Social games are rapidly becoming one of the most successful forms of entertainment:
Disney purchased Playdom for up to $763.2 million and Club Penguin for $700 million.
EA purchased Playfish for $400 million.
The research form Next Up for pre-IPO trading service SharesPost estimates Zynga is worth three billion dollars.
Why are they thriving (even in a recession):
Social games are accessible throughout the day over multiple platforms.
You are rewarded with digital prizes the more you play.
Players act as evangelists marketing the game all over social networks to recruit new users.
Creators of TV shows and movies can now use similar techniques to have a stronger relationship with their fans. Emerging web start ups are making that possible. Miso injects interactivity into the TV and film viewing experience by utilizing a smart phone, laptop, or tablet as a duel screen with supplemental content. SCVNGR is an user generated location based scavenger hunt for your smart phone.
SCVNGR can create challenges based on elements from a story e.g. a player is asked trivia questions from True Blood and if they get the answer correct they are given a clue to find their next location. Resident Evil: Afterlife 3D and Dexter made SCVNGR a part of their marketing campaign by creating scavenger hunts around the San Diego Comic Con. To reach fans where they shop, scavenger hunts can be sponsored e.g. visit Best Buy and purchase a product marked with QR code to get your next clue. People can expand the experience to new locations by creating scavenger hunts revolving around fan fiction.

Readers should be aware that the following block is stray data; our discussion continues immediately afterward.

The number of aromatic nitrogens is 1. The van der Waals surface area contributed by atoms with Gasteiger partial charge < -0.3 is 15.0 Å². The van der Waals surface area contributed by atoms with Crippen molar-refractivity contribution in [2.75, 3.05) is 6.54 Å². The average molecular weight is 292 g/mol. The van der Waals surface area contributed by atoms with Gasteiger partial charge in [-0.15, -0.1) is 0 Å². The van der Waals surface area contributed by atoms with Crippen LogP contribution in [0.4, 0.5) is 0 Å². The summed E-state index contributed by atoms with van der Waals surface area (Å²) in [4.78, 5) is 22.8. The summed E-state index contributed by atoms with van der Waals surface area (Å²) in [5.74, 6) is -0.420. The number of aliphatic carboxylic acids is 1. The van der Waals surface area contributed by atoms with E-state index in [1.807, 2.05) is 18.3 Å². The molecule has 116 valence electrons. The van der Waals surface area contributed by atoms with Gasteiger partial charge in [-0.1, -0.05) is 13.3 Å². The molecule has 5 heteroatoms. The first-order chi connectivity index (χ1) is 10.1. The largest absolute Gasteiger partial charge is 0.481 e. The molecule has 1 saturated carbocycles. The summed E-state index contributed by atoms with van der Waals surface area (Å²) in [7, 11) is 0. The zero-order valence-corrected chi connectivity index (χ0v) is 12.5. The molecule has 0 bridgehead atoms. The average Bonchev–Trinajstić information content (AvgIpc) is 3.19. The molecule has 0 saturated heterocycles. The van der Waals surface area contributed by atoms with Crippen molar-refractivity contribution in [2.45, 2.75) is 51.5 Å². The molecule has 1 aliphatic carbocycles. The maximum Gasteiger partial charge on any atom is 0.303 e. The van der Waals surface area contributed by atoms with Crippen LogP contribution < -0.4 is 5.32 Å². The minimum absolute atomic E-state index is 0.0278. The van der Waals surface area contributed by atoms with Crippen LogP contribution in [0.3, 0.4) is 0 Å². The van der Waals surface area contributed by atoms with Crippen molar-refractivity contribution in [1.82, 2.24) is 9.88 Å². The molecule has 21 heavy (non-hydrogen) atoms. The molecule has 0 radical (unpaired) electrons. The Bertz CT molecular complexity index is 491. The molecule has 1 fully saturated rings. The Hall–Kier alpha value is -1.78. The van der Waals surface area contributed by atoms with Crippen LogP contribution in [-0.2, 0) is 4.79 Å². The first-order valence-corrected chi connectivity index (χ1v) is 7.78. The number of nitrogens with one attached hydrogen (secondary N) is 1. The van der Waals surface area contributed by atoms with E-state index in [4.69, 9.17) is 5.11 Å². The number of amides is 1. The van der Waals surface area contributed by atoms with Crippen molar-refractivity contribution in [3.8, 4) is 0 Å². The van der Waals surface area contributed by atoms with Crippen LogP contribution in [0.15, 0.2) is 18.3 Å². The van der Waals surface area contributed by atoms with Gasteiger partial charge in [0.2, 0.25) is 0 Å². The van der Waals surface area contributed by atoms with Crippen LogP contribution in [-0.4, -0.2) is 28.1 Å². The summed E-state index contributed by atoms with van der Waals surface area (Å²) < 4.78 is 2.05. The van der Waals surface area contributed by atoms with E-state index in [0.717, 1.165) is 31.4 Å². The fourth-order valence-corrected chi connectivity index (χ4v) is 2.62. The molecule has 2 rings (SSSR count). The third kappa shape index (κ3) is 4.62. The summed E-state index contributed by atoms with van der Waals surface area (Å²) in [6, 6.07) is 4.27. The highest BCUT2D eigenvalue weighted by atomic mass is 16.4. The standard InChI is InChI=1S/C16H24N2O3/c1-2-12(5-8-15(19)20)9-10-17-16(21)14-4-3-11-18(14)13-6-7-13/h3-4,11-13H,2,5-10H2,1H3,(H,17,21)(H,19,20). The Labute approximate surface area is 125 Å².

This keeps fans connected to a story no matter where they are located.
Players receive points and badges in Miso for checking into their favorite shows and movies like Four Square for content. Miso has a list of their highest ranking watchers; this competition keeps an audience coming back to a program to be number 1. By rewarding their engagement over time, I think this can transform casual viewers into hardcore fans.
Users on Miso can share what they are watching on Facebook and Twitter, their friends can now start following that show and converting more fans. They can also recruit them directly on Miso. This sustains and builds a fanbase.
Many games have been inspired by films/TV shows to create more compelling narratives e.g. Grand Theft Auto. Now Hollywood can learn from social games to keep fans connected to their stories.
What else can filmmakers and TV show creators learn from social games?
Posted in ARG audience-building community gaming marketing movies social media storytelling television transmedia